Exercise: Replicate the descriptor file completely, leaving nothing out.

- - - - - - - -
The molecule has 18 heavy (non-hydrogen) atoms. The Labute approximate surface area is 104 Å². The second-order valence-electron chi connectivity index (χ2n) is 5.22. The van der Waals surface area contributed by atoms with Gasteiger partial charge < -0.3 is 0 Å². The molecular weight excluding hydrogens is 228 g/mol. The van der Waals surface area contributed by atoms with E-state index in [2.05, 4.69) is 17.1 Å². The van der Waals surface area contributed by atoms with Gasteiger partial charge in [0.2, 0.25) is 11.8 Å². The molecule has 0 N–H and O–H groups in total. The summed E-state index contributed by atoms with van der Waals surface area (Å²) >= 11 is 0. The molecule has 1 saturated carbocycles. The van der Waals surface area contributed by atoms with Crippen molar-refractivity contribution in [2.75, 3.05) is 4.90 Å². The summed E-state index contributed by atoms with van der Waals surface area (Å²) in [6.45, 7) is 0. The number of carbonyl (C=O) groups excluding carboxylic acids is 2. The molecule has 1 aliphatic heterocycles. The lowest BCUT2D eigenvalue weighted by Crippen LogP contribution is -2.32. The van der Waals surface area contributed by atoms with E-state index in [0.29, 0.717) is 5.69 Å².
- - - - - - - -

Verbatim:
The molecule has 18 heavy (non-hydrogen) atoms. The Labute approximate surface area is 104 Å². The second-order valence-electron chi connectivity index (χ2n) is 5.22. The van der Waals surface area contributed by atoms with Gasteiger partial charge < -0.3 is 0 Å². The molecular weight excluding hydrogens is 228 g/mol. The van der Waals surface area contributed by atoms with E-state index in [2.05, 4.69) is 17.1 Å². The van der Waals surface area contributed by atoms with Gasteiger partial charge in [0.2, 0.25) is 11.8 Å². The molecule has 0 N–H and O–H groups in total. The summed E-state index contributed by atoms with van der Waals surface area (Å²) >= 11 is 0. The molecule has 1 saturated carbocycles. The van der Waals surface area contributed by atoms with Crippen molar-refractivity contribution in [2.75, 3.05) is 4.90 Å². The summed E-state index contributed by atoms with van der Waals surface area (Å²) in [6.45, 7) is 0. The number of carbonyl (C=O) groups excluding carboxylic acids is 2. The molecule has 1 aliphatic heterocycles. The lowest BCUT2D eigenvalue weighted by Crippen LogP contribution is -2.32. The van der Waals surface area contributed by atoms with E-state index in [0.29, 0.717) is 5.69 Å².